which ing: If the reader imagines how an artist seems to bring some painless sympathy of lesser genius would have treated the with pain." No poetry is more purels, grief of a bereaved mother, he will see that abstractedly human; the dim vision of it is touched with wonderful temperance, the cottage door gladdened by the father's though with such great impressiveness. return, of the playing-fields alive with The few lines beginning, “ Grief fills the schoolboys, touching as they do on the place up of my absent child," touch on the two extremes of society, contain nothing anguish of every bereaved heart; they that is individual, nothing that is not abopen a vista for every reader to some solutely common to humanity. Where remembered longing, they put before us Gray does diverge into individuality, he the sorrow that belongs not to rich or seems to us most unfortunate; and the poor, high or low, wise or foolish, but to picture of the indolent day-dreamer of all. And yet how few they are, how soon whom we learn that “large was his boun.

to other things, bow little is ty, and his soul sincere," while yet "he Shakespeare engrossed with that pathetic gave to misery all he had, a téar," ex. image! He gives us, an indirect glance changes poetry for something that, if we at it

, and hurries on to the interests of a could forget its beauty of language, we nation. It is interesting, in the case of should perceive to be twaddle. The 'the only dramatist who can be named whole interest of the poem is that comon the same page with Shakespeare, to mon life is here, as it were, set to music. observe how the pathos of this indirect | The dim, obscure lives of toil and priva. glance fades away, when it becomes direct. tion are brought before us, not in their Antigone seems to us the grandest female painful sordidness, and not in their ardu. figure in dramatic literature, but the only ous effort and meritorious success either, time she is brought forward in a patietic but in their broad human interest, as the light is in her first appearance as an un- lives of those bound together by strong conscious child. Pathos cannot combine affections, rejoicing in the daily meeting, with the full diapason of tragic power; busied with each other's needs, seeking those flute-like notes are lost in any flood on the bed of death a last glance from the of harmony, their melody is soon over, eyes fullest of love. It takes nothing but for the moment it must be heard from the simplicity of this broad human alone.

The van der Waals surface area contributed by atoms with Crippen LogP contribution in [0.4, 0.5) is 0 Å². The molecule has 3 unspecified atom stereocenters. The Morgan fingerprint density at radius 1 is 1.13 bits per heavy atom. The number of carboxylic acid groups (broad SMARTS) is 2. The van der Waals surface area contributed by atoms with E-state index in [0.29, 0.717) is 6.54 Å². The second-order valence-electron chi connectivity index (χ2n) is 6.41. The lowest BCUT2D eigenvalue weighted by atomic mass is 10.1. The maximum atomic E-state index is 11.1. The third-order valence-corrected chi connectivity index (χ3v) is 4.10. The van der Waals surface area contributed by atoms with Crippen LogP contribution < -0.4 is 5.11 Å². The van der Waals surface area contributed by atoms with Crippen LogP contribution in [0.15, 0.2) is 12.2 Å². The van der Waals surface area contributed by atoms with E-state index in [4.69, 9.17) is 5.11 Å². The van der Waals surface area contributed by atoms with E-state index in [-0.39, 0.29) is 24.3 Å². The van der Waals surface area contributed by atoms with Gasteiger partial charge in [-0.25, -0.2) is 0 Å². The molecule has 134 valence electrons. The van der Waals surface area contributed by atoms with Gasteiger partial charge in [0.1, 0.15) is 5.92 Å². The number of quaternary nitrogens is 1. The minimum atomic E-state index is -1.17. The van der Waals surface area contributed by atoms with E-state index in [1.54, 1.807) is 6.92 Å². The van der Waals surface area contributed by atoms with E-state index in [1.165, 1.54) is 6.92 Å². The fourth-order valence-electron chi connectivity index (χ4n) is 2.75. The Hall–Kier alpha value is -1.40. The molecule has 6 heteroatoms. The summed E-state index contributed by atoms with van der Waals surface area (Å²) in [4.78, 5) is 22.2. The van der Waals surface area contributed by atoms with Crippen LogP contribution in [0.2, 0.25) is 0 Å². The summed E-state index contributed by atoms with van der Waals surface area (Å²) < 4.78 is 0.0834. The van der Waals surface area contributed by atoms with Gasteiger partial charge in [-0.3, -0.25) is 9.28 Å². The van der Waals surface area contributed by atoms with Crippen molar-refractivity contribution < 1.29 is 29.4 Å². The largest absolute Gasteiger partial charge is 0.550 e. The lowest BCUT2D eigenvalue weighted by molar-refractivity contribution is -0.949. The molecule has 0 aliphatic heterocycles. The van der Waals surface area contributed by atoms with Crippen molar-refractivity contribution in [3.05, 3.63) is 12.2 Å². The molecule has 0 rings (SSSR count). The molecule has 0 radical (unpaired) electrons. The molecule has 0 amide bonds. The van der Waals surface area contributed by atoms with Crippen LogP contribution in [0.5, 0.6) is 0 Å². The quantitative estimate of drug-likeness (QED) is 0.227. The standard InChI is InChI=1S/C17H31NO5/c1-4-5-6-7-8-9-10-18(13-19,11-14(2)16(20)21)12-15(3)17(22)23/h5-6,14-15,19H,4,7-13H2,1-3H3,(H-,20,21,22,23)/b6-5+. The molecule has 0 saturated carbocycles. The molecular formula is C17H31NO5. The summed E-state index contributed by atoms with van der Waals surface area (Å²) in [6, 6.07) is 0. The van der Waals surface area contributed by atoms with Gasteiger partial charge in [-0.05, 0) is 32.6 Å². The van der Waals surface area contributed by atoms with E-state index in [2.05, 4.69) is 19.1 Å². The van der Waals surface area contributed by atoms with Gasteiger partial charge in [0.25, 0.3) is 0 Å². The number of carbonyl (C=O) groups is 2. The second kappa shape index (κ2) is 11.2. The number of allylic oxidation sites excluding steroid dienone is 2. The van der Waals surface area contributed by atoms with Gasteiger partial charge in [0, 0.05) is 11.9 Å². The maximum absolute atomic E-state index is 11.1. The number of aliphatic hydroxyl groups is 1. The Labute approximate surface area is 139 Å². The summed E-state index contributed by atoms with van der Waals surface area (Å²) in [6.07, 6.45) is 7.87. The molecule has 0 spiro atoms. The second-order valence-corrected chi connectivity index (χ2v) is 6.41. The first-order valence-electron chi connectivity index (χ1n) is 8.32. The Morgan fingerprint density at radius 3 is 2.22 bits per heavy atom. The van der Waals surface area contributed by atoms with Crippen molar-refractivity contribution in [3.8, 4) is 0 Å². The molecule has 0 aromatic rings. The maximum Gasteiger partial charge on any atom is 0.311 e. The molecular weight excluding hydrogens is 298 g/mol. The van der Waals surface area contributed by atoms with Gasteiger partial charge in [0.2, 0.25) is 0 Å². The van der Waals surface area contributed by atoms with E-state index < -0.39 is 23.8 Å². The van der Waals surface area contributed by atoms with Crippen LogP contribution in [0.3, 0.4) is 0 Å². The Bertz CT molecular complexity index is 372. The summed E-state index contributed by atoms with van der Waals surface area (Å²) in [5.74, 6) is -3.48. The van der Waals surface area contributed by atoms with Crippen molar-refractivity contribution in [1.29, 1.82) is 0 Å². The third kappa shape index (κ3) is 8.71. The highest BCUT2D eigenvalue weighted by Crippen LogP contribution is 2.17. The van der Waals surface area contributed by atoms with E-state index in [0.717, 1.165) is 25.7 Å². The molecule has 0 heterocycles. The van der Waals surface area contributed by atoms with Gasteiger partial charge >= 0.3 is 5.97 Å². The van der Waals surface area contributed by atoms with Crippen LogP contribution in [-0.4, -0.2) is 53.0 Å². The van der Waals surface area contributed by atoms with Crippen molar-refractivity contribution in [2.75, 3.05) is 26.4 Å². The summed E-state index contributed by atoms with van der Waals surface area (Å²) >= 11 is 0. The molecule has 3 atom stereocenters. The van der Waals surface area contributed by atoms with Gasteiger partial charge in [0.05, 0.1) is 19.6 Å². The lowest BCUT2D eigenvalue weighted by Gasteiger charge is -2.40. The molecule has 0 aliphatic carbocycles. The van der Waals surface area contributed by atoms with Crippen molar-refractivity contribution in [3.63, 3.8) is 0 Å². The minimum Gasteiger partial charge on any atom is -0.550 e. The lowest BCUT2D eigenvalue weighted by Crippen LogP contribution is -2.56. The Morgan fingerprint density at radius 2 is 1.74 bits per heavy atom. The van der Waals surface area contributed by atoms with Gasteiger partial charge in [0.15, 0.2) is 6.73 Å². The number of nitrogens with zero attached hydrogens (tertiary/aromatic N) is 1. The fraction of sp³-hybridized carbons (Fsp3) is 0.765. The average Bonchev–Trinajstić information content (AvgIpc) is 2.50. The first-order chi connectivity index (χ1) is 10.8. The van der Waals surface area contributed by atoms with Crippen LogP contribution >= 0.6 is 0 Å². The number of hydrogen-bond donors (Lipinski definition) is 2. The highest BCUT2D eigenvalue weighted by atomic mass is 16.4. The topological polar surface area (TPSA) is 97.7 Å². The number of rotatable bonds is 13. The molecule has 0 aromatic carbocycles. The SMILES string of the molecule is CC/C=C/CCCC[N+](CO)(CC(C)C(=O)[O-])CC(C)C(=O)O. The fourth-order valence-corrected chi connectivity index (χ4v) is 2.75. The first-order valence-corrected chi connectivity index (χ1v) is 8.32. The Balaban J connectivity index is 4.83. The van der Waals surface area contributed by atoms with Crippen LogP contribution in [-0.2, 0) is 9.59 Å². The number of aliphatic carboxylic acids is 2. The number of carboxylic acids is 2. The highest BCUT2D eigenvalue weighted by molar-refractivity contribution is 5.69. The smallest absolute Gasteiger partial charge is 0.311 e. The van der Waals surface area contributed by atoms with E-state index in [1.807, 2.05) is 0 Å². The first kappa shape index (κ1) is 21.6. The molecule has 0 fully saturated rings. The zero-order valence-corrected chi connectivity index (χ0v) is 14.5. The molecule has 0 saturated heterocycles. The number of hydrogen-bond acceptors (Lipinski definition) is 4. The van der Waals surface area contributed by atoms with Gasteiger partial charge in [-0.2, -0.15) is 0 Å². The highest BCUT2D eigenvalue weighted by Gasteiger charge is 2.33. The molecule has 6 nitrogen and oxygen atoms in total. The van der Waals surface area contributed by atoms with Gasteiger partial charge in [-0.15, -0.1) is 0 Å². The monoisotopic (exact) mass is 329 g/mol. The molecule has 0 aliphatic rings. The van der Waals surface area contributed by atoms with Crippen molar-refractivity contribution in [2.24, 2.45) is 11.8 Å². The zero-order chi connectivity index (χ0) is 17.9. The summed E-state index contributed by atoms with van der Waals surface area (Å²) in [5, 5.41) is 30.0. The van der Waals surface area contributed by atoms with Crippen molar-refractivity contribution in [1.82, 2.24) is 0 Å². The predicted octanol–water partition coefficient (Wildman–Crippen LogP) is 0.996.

interest that the words which call it up The age which we should choose as are essentially those of a scholar, and that richest in accessible specimens of pathos, we might restore some of its gems to their the eighteenth century, is of itself a good original setting on the page of Lucretius illustration of the power that lies in this or Tacitus. On the contrary, it adds indirectness of attention. This period much to it. It gives that indirectness of has of late been much rehabilitated, but attention which is what we want. Turn its poetic claims have not yet been from Gray to Wordsworth, concentrate brought forward; and its best friends will your attention on the lives of the poor, confess that it was, on the whole, an age you may gain much, but the pathetic touch of

prose. But the poetry of a prosaic age is gone. If, for instance, any one fresh is exactly that which is most likely to be from the passage to which we have alpathetic. It supplies the inevitable ele. luded should read Wordsworth's “

“ Mi. ment of reserve of dumbness, we would chael,” which is nothing more than the rather say

without which pathos is hint at peasant life expanded into a little swallowed up in something beyond itself. biography, and assert that he found as And to take Gray as the type of this kind | much pathos in the portrait as the sketch,

« VorigeDoorgaan »